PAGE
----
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The human body is full of mysteries, but we can start to solve those mysteries with help from science and the bodies of grandma whales.

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You might think you know a lot about yourself, what you look like in a mirror, your shoe size, all those annoying headaches you get when you're stressed out, but human bodies are full of mysteries.  One of the least understood phenomena is menopause, when someone's period ends, usually around the age of 50, give or take a few years for genetics and lifestyle.  This means they lose the ability to have babies way before the end of their life, and from a gotta pass my genes on standpoint, that seems kind of like really unhelpful.  In fact, humans are one of only three known mammals that go through this kind of menopause, which makes it even harder for evolutionary biologists to explain, but they do have a couple of guesses.

People with ovaries are born with around a million immature eggs called oocytes and after puberty, around once a month, an oocyte matures and moves to the uterus.  Assuming there's no close encounters of the sperm kind, the oocyte gets flushed out with a bunch of extra tissue and blood.  That's menstruation.  This monthly cycle is regulated by hormones, including FSH from the pituitary gland, which signals the oocytes to mature and estrogen and progesterone secreted from within the ovaries, but starting around age 35, getting pregnant and staying pregnant becomes harder and there's also a higher chance of complications like chromosome abnormalities.  Hormone cycles start to get messed up because there are fewer oocytes and less estrogen being produced and the pituitary gland bumps up FSH production to try and compensate. 

Eventually, around age 50, periods get irregular and then stop.  No more maturing eggs means no more pregnancies and that's menopause.  Changing hormones can come with all kinds of side effects, as anyone who has gone through puberty knows.  In this case, there's a cut-off in fertility, and people usually live long after.  It's a natural phase of human life, which is not the case for most mammals, only killer whales and short-finned pilot whales.  

So for a long time, evolutionary biologists have tried to explain why menopause might be a thing.  A relatively early idea is that menopause was just a side effect of humans suddenly living longer, maybe our bodies have a built-in limit on fertility.  This is considered a non-adaptive theory, since it suggests that menopause didn't happen because of natural selection, it just sorta happened.

Now, it's true that humans today have higher life expectancies than every before, but it does not explain the full picture, a picture that has two whale species splashing around in it.  As far as we know, these species haven't had a rapid jump in longevity, yet they still have menopause a lot like us.  

There's also the mother hypothesis, which suggests that menopause is an adaptation driven by the risks of being an older mom.  We mentioned the increased risk of complications with older pregnancies, but there's also the unavoidable fact that older people are just more likely to die, whether they can't find food like they used to or are more susceptible to disease, and if they leave behind an infant, it probably won't survive either.  But opting out of passing on your genes at all just because of an increased risk doesn't really fit with how we understand evolution.  This hypothesis also doesn't address its elephant in the room: actual elephants.  These mammals live for decades but manage to have babies well into old age without complications.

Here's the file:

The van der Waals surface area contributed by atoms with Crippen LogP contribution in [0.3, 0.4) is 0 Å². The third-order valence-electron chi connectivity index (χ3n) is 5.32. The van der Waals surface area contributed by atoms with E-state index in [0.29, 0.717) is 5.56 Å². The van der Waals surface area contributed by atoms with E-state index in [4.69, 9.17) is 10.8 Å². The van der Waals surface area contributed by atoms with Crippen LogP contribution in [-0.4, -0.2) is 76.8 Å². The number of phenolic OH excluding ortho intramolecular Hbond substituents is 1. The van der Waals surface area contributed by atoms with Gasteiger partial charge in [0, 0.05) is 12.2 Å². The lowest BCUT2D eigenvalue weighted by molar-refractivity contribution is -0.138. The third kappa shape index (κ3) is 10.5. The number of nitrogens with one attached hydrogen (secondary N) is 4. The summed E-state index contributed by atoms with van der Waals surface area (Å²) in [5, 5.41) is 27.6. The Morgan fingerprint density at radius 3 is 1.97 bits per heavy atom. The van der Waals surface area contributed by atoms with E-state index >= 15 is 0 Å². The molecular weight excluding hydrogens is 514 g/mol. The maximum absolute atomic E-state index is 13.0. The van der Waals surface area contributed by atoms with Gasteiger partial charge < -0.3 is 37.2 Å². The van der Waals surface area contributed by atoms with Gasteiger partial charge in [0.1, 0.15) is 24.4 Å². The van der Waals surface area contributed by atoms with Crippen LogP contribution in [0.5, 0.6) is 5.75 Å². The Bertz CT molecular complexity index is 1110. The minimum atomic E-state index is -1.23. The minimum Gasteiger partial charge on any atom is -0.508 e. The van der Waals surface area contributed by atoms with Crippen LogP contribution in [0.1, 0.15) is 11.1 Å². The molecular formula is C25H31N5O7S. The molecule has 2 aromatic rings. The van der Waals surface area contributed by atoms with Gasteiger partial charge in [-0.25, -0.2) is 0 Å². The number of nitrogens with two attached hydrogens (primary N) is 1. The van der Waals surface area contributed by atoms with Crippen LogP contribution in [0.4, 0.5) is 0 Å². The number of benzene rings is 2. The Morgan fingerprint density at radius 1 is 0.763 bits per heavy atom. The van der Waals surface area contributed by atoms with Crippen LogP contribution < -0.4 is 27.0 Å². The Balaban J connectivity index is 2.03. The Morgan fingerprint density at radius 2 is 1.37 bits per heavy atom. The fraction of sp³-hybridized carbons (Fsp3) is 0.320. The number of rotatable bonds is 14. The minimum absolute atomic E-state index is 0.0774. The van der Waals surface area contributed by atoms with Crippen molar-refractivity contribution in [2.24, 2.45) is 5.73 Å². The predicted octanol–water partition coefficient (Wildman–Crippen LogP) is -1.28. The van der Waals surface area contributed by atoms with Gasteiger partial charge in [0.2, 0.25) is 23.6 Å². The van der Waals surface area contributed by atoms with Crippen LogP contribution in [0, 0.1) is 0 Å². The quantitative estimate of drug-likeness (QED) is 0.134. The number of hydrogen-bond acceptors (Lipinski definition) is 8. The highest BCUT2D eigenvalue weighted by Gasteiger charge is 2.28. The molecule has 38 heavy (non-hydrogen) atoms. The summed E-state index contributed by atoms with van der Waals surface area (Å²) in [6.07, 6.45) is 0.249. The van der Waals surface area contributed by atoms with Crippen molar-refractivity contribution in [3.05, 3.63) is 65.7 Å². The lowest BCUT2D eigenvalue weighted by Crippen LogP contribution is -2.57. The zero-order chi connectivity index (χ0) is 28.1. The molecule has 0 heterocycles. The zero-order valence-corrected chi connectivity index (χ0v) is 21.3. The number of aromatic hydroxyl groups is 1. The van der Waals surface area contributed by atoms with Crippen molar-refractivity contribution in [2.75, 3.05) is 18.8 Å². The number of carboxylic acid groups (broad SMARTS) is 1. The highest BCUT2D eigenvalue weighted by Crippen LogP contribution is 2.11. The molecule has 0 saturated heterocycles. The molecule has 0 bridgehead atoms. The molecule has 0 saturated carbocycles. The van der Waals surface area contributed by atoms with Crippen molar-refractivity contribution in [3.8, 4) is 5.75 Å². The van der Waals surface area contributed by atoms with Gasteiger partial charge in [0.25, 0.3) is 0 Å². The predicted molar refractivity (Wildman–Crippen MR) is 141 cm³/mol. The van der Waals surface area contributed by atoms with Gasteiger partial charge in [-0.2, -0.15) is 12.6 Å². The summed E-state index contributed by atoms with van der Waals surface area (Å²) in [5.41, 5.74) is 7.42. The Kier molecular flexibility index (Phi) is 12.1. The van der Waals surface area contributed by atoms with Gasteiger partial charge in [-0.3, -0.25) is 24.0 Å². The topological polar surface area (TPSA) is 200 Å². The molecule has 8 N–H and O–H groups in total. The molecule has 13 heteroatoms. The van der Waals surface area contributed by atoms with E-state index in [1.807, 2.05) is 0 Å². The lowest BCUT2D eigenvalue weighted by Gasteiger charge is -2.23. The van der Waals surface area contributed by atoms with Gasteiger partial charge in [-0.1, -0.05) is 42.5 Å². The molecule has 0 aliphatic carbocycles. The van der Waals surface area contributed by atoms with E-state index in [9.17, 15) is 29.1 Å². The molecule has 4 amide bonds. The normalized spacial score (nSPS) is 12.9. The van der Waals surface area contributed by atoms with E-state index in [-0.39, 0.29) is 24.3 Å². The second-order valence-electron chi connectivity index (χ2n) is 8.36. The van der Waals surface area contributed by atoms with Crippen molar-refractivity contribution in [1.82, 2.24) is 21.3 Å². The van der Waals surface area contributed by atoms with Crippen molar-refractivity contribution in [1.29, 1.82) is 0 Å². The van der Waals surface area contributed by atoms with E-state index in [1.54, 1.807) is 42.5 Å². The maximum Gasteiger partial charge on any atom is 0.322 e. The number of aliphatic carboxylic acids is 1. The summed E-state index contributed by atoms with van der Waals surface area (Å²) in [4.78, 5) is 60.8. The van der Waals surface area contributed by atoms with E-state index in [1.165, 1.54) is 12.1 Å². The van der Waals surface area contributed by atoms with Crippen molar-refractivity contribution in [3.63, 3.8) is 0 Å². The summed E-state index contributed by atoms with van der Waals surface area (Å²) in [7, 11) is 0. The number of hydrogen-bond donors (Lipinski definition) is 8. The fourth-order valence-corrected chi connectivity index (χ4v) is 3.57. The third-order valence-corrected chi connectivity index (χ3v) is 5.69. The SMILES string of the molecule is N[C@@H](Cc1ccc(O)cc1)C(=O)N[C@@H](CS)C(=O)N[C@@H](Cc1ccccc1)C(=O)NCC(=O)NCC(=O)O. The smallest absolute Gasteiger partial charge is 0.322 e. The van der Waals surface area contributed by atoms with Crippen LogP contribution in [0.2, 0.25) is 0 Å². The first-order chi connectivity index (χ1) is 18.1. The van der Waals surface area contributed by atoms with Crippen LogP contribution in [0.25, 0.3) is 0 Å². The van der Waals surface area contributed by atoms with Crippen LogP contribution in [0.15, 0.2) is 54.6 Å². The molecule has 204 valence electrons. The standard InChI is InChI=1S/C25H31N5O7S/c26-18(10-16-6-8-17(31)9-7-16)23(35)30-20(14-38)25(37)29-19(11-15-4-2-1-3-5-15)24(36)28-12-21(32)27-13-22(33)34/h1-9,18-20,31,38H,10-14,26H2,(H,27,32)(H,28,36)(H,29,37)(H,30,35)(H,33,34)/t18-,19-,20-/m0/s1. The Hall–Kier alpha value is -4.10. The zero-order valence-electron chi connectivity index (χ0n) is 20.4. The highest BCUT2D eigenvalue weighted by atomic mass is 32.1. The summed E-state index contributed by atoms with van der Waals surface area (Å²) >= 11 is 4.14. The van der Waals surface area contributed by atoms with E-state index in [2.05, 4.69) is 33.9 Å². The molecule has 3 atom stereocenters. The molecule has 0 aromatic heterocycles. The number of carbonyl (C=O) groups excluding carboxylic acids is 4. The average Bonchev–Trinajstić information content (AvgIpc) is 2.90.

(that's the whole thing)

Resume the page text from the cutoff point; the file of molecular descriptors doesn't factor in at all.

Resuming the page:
Now, maybe the most promising idea is called the grandmother hypothesis, and it has to do with family dynamics, whether children leave the family group once they grow up.  Scientists have compared three social long-lived animals: killer whales, elephants, and early humans.  In all of them, older animals helped their group with a lifetime of knowledge about things like food or danger, but only two experience menopause.  In wild killer whale pods, both sons and daughters tend to stick around so older killer whales become more related to their family group over time.  It's been observed that if older moms and daughters have babies at the same time, the kids of the daughter do much better.  So it's possible that an older female killer whale could better boost her genetic legacy by helping lots of her grandkids survive rather than having more kids of her own, hence, grandmother hypothesis.  

Elephants, on the other hand, have matriarchal societies where sons leave the herd and join new ones, so family groups aren't as closely related as killer whales, so older female elephants might keep needing to pass on their genes because they don't have a bunch of nearby descendants to care for.  

Lastly, many anthropologists agree that ancestral human women typically joined a new family group to have kids.  They became increasingly more related to that group, just like killer whales.  This could kind of explain why we both have menopause, because both of us had more of a reason to stop making babies and take care of them instead.  

Now, this is not super conclusive and the answer may be some combination of these ideas, plus we still have a ton of questions about how human bodies changed and when menopause showed up in our history.  For now, though, it is probably a good policy to just celebrate grandmas anyway, so thanks, grandmas, by which I mean my grandmas and also all of grandmas.  You're great.  

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